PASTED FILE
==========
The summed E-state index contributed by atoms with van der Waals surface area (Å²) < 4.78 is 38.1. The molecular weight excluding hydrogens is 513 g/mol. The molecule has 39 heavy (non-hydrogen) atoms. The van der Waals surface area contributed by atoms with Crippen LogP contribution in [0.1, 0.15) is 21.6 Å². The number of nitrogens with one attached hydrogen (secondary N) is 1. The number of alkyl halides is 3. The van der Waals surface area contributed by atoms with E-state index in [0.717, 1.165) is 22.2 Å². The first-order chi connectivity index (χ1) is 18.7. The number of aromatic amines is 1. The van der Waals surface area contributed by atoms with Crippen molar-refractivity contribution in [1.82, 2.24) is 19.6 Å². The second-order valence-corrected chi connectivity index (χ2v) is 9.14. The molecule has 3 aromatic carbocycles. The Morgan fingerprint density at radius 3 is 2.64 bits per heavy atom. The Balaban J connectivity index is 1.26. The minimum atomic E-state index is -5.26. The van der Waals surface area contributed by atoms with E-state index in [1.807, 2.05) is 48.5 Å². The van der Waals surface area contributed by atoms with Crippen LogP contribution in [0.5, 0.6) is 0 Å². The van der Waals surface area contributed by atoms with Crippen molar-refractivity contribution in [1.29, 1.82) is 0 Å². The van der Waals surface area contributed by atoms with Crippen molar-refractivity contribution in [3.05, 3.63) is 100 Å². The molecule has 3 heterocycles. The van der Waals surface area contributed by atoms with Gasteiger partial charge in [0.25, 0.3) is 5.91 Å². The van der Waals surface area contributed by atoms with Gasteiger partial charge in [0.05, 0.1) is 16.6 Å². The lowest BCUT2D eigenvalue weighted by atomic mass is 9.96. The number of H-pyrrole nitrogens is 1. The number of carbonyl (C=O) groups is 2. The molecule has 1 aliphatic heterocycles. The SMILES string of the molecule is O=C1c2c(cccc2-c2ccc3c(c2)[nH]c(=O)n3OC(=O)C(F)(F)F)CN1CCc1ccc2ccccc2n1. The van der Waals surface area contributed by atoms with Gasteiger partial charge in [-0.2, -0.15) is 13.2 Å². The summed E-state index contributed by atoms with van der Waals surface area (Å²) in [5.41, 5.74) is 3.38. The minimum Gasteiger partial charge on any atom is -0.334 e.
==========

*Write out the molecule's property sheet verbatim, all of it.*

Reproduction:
The summed E-state index contributed by atoms with van der Waals surface area (Å²) < 4.78 is 38.1. The molecular weight excluding hydrogens is 513 g/mol. The molecule has 39 heavy (non-hydrogen) atoms. The van der Waals surface area contributed by atoms with Crippen LogP contribution in [0.1, 0.15) is 21.6 Å². The number of nitrogens with one attached hydrogen (secondary N) is 1. The number of alkyl halides is 3. The van der Waals surface area contributed by atoms with E-state index in [0.717, 1.165) is 22.2 Å². The first-order chi connectivity index (χ1) is 18.7. The number of aromatic amines is 1. The van der Waals surface area contributed by atoms with Crippen molar-refractivity contribution in [1.82, 2.24) is 19.6 Å². The second-order valence-corrected chi connectivity index (χ2v) is 9.14. The molecule has 3 aromatic carbocycles. The Morgan fingerprint density at radius 3 is 2.64 bits per heavy atom. The Balaban J connectivity index is 1.26. The minimum atomic E-state index is -5.26. The van der Waals surface area contributed by atoms with E-state index in [1.807, 2.05) is 48.5 Å². The van der Waals surface area contributed by atoms with Crippen LogP contribution in [0.5, 0.6) is 0 Å². The van der Waals surface area contributed by atoms with Crippen molar-refractivity contribution in [1.29, 1.82) is 0 Å². The van der Waals surface area contributed by atoms with Crippen molar-refractivity contribution in [3.05, 3.63) is 100 Å². The molecule has 3 heterocycles. The van der Waals surface area contributed by atoms with Gasteiger partial charge in [0.25, 0.3) is 5.91 Å². The van der Waals surface area contributed by atoms with Gasteiger partial charge in [0.05, 0.1) is 16.6 Å². The lowest BCUT2D eigenvalue weighted by atomic mass is 9.96. The number of H-pyrrole nitrogens is 1. The number of carbonyl (C=O) groups is 2. The molecule has 1 aliphatic heterocycles. The SMILES string of the molecule is O=C1c2c(cccc2-c2ccc3c(c2)[nH]c(=O)n3OC(=O)C(F)(F)F)CN1CCc1ccc2ccccc2n1. The van der Waals surface area contributed by atoms with Gasteiger partial charge in [-0.2, -0.15) is 13.2 Å². The summed E-state index contributed by atoms with van der Waals surface area (Å²) in [5.41, 5.74) is 3.38. The minimum Gasteiger partial charge on any atom is -0.334 e.